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Library Journal - January 15, 2009
This short story collection tracing the lives of three generations of the
immigrant Italian American Comingo/Cummings family by first-generation
Italian American Romano (When the World Was Young) is startlingly
sophisticated and engrossing. Fundamentally, each story is about identity,
belonging, and growing up—a process that lasts well into old age. Youngest
son Jimmy Cummings (born Giacomo Comingo), an outsider to both his family
and his 1950s Chicago neighborhood, is the character around whom the book
revolves. The stories are told from various points of view that rotate among
family members and an omniscient narrator; each is a pearl by its own merit,
but strung together they form a thoughtful, provocative family history that
reveals each character’s humanity in finer detail. Romano’s spare, expert
prose allows even tropes such as a food-pushing, helicopter Italian mother
and infidelity to transcend stereotype and cliché. Romano deftly and
sensitively guides readers through lives that are both pedestrian and
profound. An impressive sophomore effort; recommended for public libraries.
-- Megan Hodge, Randolph-Macon Coll. Lib., Ashland, VA
Chicago Sun Times – January 4, 2009
“[Romano] drills deep into the interior life of one Italian-American
family in Chicago… packs a lot of emotional detail about both family and
neighborhood in crisp, efficient prose… the book's title, which comes from
one of Lucia's proclamations, aptly summarizes Romano's world -- there's
genial, homespun wisdom on the surface, but underneath is a thicket of
concerns about surviving the American experience.”
Time Out Chicago - January 1, 2009
Following up When the World Was Young, his 2007 debut novel, IF YOU EAT,
YOU NEVER DIE (Harper Collins, $13.99) reads like an autobiographical
novel-in-stories… To Romano’s credit, the alternating narrators don’t draw
attention to themselves, each voice fits the story being told… One of
Lucia’s two stories, “Whistle Opera,” was nominated for a Pushcart….
“Treading Water” earned Romano another Pushcart nomination, and won a
Whetstone Prize. Told by Jim’s wife, Teri, it captures the honest,
contradictory emotion of an overwhelmed mother.
Chicago Tribune - December 20, 2008
Family history, collective and personal—and the fault lines that distance
people united by blood—is at the heart of Chicago writer Tony Romano's "If
You Eat, You Never Die: Chicago Tales." In a series of atmospheric stories,
he explores three generations' points of view, constructing a layered
portrait of Comingo/Cummings' memories and experience. The structure of the
book supports a kind of kaleidoscope: parts that, put together, influence
the whole. The result is an evocation of time, place and immigrant
experience that comes alive with strong detail.
Booklist - December 15, 2008
“...masterfully distilled stories... Romano illuminates a Chicago
neighborhood and an entire universe of dreams and disappointments. All the
psychological luster of his debut novel, When the World Was Young (2007) is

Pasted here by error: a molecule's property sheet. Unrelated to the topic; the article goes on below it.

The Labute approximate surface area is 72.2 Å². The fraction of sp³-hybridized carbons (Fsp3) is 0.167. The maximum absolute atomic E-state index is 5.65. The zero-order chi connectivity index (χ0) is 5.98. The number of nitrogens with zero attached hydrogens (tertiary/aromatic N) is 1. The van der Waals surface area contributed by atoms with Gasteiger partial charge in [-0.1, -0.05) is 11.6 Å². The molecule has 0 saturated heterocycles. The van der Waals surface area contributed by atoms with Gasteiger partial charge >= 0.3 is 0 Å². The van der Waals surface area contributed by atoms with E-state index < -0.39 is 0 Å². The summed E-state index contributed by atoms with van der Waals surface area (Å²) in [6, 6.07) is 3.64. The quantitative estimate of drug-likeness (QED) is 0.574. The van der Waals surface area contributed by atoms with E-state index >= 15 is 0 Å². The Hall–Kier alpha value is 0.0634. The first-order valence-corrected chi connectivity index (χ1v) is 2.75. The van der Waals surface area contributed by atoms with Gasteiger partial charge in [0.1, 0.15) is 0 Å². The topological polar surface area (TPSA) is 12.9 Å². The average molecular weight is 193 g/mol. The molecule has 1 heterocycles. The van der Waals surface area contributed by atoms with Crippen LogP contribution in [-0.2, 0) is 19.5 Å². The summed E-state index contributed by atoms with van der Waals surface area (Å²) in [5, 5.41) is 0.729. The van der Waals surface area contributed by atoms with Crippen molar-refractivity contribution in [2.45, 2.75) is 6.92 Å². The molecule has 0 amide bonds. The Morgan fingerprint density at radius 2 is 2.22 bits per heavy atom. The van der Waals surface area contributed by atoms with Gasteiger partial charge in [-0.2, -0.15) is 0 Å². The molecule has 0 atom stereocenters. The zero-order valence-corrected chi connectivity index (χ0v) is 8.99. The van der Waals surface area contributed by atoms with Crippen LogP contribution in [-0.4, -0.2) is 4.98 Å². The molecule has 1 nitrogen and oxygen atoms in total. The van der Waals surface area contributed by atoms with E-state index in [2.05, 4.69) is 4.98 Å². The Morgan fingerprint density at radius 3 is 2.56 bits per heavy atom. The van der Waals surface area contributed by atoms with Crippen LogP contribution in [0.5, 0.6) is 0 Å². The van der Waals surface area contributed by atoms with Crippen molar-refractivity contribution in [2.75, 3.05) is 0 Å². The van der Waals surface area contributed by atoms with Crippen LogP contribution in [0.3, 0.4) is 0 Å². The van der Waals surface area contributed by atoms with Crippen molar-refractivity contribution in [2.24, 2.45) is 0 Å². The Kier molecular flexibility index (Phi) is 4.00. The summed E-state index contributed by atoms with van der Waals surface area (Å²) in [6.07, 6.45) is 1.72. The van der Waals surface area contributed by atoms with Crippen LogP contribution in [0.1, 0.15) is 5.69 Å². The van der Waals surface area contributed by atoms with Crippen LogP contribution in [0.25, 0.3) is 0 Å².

found here curiously amplified by the restraint of the shorter form. Romano
narrates fluently from different points of view... Romano has a penetrating
eye, respect for life, poise, and deep understanding of how helpless we are
when emotions and actions betray reason.”
Publishers Weekly Starred Review – Pick of the Week - October 20, 2008
In this haunting collection of linked short stories, Romano (When the
World Was Young) explores the Italian immigrant experience in Chicago.
Primarily set in the 1950s, several stories are narrated by Michelino and
Giacomo as boys. These stories expand to include tales told through the eyes
of their mother, Lucia, and later their own wives and daughters. Romano also
examines the family from the outside in, such as the story “No Balls,” when
Giacomo's coach vents his frustration when Lucia forces her son to eat so
much that he's overweight for his wrestling match. In “Comic Books,” Giacomo
learns a difficult lesson when he sees how his friend Angelo “earns” a
motorbike from a local merchant. The overwhelming themes of love, loss,
grief, struggle and isolation are expressed in unsentimental and sometimes
even desperate prose. Dreams, and the failure to reach those dreams,
choices, risks and settling (or not settling) permeate this moving
collection of tales that will stay with the reader long after the book is
Kirkus – October 1, 2008
Three generations of an Italian-American family strive to assimilate in a
lovingly imagined collection of linked stories.
Romano (When the World Was Young, 2007) focuses on the Comingo family, which
arrives in Chicago shortly after World War II. Underachieving patriarch
Fabio manages a barbershop with a dearth of customers. Headstrong mother
Lucia offers heaping helpings of both food and no-nonsense wisdom, including
the axiom that provides the book’s title. Son Giacomo is eager to escape his
heritage; older brother Michelino proudly embraces it. …The author’s depth
of feeling for his characters, combined with his ability to follow their
subtle transformations through the decades, is affecting….By the book’s
close Romano has offered a wealth of details about jobs, heartbreak,
religion and the business of making it in America.
A spirited evocation of a complex immigrant culture, willing to show the
scars its characters bear.